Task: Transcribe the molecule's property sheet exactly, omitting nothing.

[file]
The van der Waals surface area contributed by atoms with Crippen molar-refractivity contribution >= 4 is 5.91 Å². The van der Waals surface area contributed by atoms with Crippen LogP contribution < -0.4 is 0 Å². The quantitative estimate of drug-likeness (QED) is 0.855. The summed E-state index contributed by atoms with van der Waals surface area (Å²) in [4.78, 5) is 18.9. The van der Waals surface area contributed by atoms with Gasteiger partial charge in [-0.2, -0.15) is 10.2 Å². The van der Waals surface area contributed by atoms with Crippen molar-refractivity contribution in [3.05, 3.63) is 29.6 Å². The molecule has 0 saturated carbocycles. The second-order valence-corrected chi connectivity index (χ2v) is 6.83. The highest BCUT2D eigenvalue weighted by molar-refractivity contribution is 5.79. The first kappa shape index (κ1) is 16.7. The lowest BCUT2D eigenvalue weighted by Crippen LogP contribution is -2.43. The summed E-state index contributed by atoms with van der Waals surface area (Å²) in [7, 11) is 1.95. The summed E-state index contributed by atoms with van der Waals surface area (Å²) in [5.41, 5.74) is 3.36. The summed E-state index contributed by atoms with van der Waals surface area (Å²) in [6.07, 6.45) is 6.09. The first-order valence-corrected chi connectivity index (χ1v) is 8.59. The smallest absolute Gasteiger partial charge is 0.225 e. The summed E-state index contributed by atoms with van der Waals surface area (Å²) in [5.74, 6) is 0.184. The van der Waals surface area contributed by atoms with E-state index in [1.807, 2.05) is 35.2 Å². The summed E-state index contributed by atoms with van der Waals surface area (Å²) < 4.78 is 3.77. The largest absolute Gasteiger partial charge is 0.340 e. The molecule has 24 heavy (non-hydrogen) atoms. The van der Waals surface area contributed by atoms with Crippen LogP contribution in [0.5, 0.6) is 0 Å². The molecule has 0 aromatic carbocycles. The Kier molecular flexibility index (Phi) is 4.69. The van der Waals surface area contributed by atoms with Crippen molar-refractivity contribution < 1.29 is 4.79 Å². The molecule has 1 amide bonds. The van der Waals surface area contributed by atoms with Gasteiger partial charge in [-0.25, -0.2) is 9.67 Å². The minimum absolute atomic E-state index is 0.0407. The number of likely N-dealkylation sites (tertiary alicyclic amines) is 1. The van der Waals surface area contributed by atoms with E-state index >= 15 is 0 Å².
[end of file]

The van der Waals surface area contributed by atoms with Crippen molar-refractivity contribution >= 4 is 5.91 Å². The van der Waals surface area contributed by atoms with Crippen LogP contribution < -0.4 is 0 Å². The quantitative estimate of drug-likeness (QED) is 0.855. The summed E-state index contributed by atoms with van der Waals surface area (Å²) in [4.78, 5) is 18.9. The van der Waals surface area contributed by atoms with Gasteiger partial charge in [-0.2, -0.15) is 10.2 Å². The van der Waals surface area contributed by atoms with Crippen molar-refractivity contribution in [3.05, 3.63) is 29.6 Å². The molecule has 0 saturated carbocycles. The second-order valence-corrected chi connectivity index (χ2v) is 6.83. The highest BCUT2D eigenvalue weighted by molar-refractivity contribution is 5.79. The first kappa shape index (κ1) is 16.7. The lowest BCUT2D eigenvalue weighted by Crippen LogP contribution is -2.43. The summed E-state index contributed by atoms with van der Waals surface area (Å²) in [7, 11) is 1.95. The summed E-state index contributed by atoms with van der Waals surface area (Å²) in [5.41, 5.74) is 3.36. The summed E-state index contributed by atoms with van der Waals surface area (Å²) in [6.07, 6.45) is 6.09. The first-order valence-corrected chi connectivity index (χ1v) is 8.59. The smallest absolute Gasteiger partial charge is 0.225 e. The summed E-state index contributed by atoms with van der Waals surface area (Å²) in [5.74, 6) is 0.184. The van der Waals surface area contributed by atoms with E-state index in [1.807, 2.05) is 35.2 Å². The summed E-state index contributed by atoms with van der Waals surface area (Å²) < 4.78 is 3.77. The largest absolute Gasteiger partial charge is 0.340 e. The molecule has 24 heavy (non-hydrogen) atoms. The van der Waals surface area contributed by atoms with Crippen LogP contribution in [0.5, 0.6) is 0 Å². The molecule has 0 aromatic carbocycles. The Kier molecular flexibility index (Phi) is 4.69. The van der Waals surface area contributed by atoms with Crippen molar-refractivity contribution < 1.29 is 4.79 Å². The molecule has 1 amide bonds. The van der Waals surface area contributed by atoms with Gasteiger partial charge in [-0.25, -0.2) is 9.67 Å². The minimum absolute atomic E-state index is 0.0407. The number of likely N-dealkylation sites (tertiary alicyclic amines) is 1. The van der Waals surface area contributed by atoms with E-state index >= 15 is 0 Å².